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portcullis

[ pawrt-kuhl-is, pohrt- ]
/ pɔrtˈkʌl ɪs, poʊrt- /
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noun
(especially in medieval castles) a strong grating, as of iron, made to slide along vertical grooves at the sides of a gateway of a fortified place and let down to prevent passage.
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Origin of portcullis

1300–50; Middle English portecolys<Middle French porte coleice, equivalent to porteport4 + coleice, feminine of coleis flowing, sliding <Vulgar Latin *cōlātīcius;see coulee, -itious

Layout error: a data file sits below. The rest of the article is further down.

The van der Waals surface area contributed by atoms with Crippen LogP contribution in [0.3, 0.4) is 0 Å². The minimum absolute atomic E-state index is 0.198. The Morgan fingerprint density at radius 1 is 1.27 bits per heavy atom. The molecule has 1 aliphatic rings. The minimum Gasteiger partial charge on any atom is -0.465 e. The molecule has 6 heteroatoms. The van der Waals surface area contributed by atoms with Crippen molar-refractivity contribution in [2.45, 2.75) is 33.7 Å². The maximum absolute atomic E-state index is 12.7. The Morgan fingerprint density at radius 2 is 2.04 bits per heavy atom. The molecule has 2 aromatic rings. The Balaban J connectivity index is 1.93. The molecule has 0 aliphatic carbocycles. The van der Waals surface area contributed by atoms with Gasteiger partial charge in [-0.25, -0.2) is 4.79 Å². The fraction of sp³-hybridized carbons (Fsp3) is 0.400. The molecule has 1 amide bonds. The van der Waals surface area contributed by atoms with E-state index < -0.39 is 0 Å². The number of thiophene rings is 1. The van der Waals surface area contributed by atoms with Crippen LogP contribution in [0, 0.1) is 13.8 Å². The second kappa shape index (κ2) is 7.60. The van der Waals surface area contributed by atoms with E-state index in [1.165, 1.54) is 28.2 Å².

Dictionary.com Unabridged Based on the Random House Unabridged Dictionary, © Random House, Inc. 2021

How to use portcullis in a sentence

British Dictionary definitions for portcullis

portcullis
/ (pɔːtˈkʌlɪs) /

noun
an iron or wooden grating suspended vertically in grooves in the gateway of a castle or fortified town and able to be lowered so as to bar the entrance

Word Origin for portcullis

C14 port colice, from Old French porte coleïce sliding gate, from porte door, entrance + coleïce, from couler to slide, flow, from Late Latin cōlāre to filter
Collins English Dictionary - Complete & Unabridged 2012 Digital Edition © William Collins Sons & Co. Ltd. 1979, 1986 © HarperCollins Publishers 1998, 2000, 2003, 2005, 2006, 2007, 2009, 2012
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